Multi platform kotlin client for Elasticsearch & Opensearch with easily extendable Kotlin DSLs for queries, mappings, bulk, and more.

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Using Kotlin Scripting

KT Search Manual Previous: Extending the Json DSLs Next: Jupyter Notebooks
Github © Jilles van Gurp  

One interesting use of kt-search is to script common operations around Elasticsearch.

For this we have a companion library kt-search-kts that makes integrating kt-search into your .main.kts scripts very easy.

You may find a few example scripts in the scripts directory of that project. To run these scripts, you need to have kotlin installed on your system of course.

Example script

#!/usr/bin/env kotlin

@file:Repository(" https://repo.maven.apache.org/maven2/")

import com.jillesvangurp.ktsearch.ClusterStatus
import com.jillesvangurp.ktsearch.clusterHealth
import com.jillesvangurp.ktsearch.kts.addClientParams
import com.jillesvangurp.ktsearch.kts.searchClient
import com.jillesvangurp.ktsearch.root
import kotlinx.cli.ArgParser
import kotlinx.coroutines.runBlocking

// ArgParser is included by kt-search-kts to allow you to configure the search endpoint
val parser = ArgParser("script")
// this adds the params for configuring search end point
val searchClientParams = parser.addClientParams()

// extension function in kt-search-kts that uses the params
val client = searchClientParams.searchClient

// now use the client as normally in a runBlocking block (creates a co-routine)
runBlocking {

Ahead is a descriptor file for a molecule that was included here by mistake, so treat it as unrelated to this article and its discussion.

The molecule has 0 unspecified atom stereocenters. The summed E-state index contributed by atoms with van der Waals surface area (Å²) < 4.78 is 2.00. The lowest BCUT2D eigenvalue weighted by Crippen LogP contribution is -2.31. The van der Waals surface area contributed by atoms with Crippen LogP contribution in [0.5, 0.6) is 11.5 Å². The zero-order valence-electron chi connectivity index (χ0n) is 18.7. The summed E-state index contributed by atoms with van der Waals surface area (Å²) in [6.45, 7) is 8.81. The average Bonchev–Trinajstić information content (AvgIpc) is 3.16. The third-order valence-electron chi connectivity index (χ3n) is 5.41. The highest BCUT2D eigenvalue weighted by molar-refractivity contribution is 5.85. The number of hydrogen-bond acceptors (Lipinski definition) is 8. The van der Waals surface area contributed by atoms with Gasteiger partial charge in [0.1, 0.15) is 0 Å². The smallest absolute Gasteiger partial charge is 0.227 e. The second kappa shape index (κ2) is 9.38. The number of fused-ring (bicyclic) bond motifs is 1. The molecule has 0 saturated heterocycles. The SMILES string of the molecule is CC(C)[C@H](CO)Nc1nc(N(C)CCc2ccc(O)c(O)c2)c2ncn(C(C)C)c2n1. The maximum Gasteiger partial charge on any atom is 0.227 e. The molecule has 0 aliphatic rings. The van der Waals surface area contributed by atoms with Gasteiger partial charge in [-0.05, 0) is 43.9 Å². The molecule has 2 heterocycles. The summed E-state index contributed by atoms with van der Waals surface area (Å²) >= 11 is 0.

val clusterStatus=client.clusterHealth()
    client.root().let {
                Cluster name: ${it.clusterName}
                Search Engine distribution: ${it.version.distribution}
                Version: ${it.version.number}

    when(clusterStatus.status) {
        ClusterStatus.Green -> println("Relax, your cluster is green!")
        ClusterStatus.Yellow -> println("WARNING: cluster is yellow")
        ClusterStatus.Red -> error("OMG: cluster is red!!!!!")

The example script above adds the maven dependency and our two maven repositories via @file: directives.

The parser.addClientParams() extension function adds a few parameters to the kotlinx-cli command line argument parser so we can create a SearchClient with the right parameters. You can add more parameters for your script of course. If you call the script with -h it will print all the parameters that we added:

    Usage: script options_list
        --host, -a [localhost] -> Host { String }
        --port, -p [9200] -> Port { Int }
        --user -> Basic authentication user name if using with cloud hosting { String }
        --password -> Basic authentication user name if using with cloud hosting { String }
        --protocol [false] -> Use https if true 
        --help, -h -> Usage info         

After parsing the args, you can get a SearchClient by simply calling searchClientParams.searchClient. Kotlinx-cli’s commandline parser will populate the settings.

You can use then import the client as normally. Because the client uses suspending functions, you have to surround your code with a runBlocking {...}

Note, be sure to use the latest version of kt-search-kts.

Some ideas for using kt-search on the cli

Some ideas for using kts scripting with Kt-Search:

How to run .main.kts scripts

To be able to run the scripts, install kotlin 1.7 via your linux package manager, home-brew, sdkman, snap, etc. There are many ways to do this.

Unfortunately, using kotlin script is a bit under-documented by Jetbrains and still has some issues.

kt-search-kts is there to get you started, of course.


    @file:Repository(" https://repo.maven.apache.org/maven2/")

KT Search Manual Previous: Extending the Json DSLs Next: Jupyter Notebooks
Github © Jilles van Gurp